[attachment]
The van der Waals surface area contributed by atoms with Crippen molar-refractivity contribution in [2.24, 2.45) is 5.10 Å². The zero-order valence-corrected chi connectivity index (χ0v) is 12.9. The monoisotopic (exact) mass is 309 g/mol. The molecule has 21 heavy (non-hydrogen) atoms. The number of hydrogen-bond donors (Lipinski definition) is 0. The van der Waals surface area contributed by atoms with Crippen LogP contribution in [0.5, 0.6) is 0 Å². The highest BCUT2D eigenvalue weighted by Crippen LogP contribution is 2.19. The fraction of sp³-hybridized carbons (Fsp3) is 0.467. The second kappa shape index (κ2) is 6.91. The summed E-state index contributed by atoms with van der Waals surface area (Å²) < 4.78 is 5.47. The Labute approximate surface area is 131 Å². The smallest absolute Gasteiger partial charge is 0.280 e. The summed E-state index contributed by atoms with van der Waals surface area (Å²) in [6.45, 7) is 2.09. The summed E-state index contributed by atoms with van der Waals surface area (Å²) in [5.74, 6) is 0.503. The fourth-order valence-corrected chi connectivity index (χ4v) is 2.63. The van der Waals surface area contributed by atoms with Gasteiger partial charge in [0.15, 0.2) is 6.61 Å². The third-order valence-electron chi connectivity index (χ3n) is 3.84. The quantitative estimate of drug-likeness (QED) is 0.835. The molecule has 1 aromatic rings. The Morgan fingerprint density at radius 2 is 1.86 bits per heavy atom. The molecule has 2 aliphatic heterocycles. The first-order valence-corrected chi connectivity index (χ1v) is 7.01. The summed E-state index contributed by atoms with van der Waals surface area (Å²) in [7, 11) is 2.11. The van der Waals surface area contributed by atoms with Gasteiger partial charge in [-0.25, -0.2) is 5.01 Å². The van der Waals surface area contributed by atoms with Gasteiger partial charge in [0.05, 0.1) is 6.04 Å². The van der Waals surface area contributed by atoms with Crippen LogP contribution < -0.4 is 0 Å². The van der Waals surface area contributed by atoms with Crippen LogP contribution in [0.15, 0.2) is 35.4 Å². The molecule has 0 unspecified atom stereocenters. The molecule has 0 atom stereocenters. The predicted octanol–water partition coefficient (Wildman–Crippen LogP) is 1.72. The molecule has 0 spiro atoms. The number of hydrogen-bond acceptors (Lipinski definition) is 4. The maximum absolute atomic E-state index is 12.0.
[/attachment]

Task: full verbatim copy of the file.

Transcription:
The van der Waals surface area contributed by atoms with Crippen molar-refractivity contribution in [2.24, 2.45) is 5.10 Å². The zero-order valence-corrected chi connectivity index (χ0v) is 12.9. The monoisotopic (exact) mass is 309 g/mol. The molecule has 21 heavy (non-hydrogen) atoms. The number of hydrogen-bond donors (Lipinski definition) is 0. The van der Waals surface area contributed by atoms with Crippen LogP contribution in [0.5, 0.6) is 0 Å². The highest BCUT2D eigenvalue weighted by Crippen LogP contribution is 2.19. The fraction of sp³-hybridized carbons (Fsp3) is 0.467. The second kappa shape index (κ2) is 6.91. The summed E-state index contributed by atoms with van der Waals surface area (Å²) < 4.78 is 5.47. The Labute approximate surface area is 131 Å². The smallest absolute Gasteiger partial charge is 0.280 e. The summed E-state index contributed by atoms with van der Waals surface area (Å²) in [6.45, 7) is 2.09. The summed E-state index contributed by atoms with van der Waals surface area (Å²) in [5.74, 6) is 0.503. The fourth-order valence-corrected chi connectivity index (χ4v) is 2.63. The van der Waals surface area contributed by atoms with Gasteiger partial charge in [0.15, 0.2) is 6.61 Å². The third-order valence-electron chi connectivity index (χ3n) is 3.84. The quantitative estimate of drug-likeness (QED) is 0.835. The molecule has 1 aromatic rings. The Morgan fingerprint density at radius 2 is 1.86 bits per heavy atom. The molecule has 2 aliphatic heterocycles. The first-order valence-corrected chi connectivity index (χ1v) is 7.01. The summed E-state index contributed by atoms with van der Waals surface area (Å²) in [7, 11) is 2.11. The van der Waals surface area contributed by atoms with Gasteiger partial charge in [-0.25, -0.2) is 5.01 Å². The van der Waals surface area contributed by atoms with Gasteiger partial charge in [0.05, 0.1) is 6.04 Å². The van der Waals surface area contributed by atoms with Crippen LogP contribution < -0.4 is 0 Å². The van der Waals surface area contributed by atoms with Crippen LogP contribution in [0.15, 0.2) is 35.4 Å². The molecule has 0 unspecified atom stereocenters. The molecule has 0 atom stereocenters. The predicted octanol–water partition coefficient (Wildman–Crippen LogP) is 1.72. The molecule has 0 spiro atoms. The number of hydrogen-bond acceptors (Lipinski definition) is 4. The maximum absolute atomic E-state index is 12.0.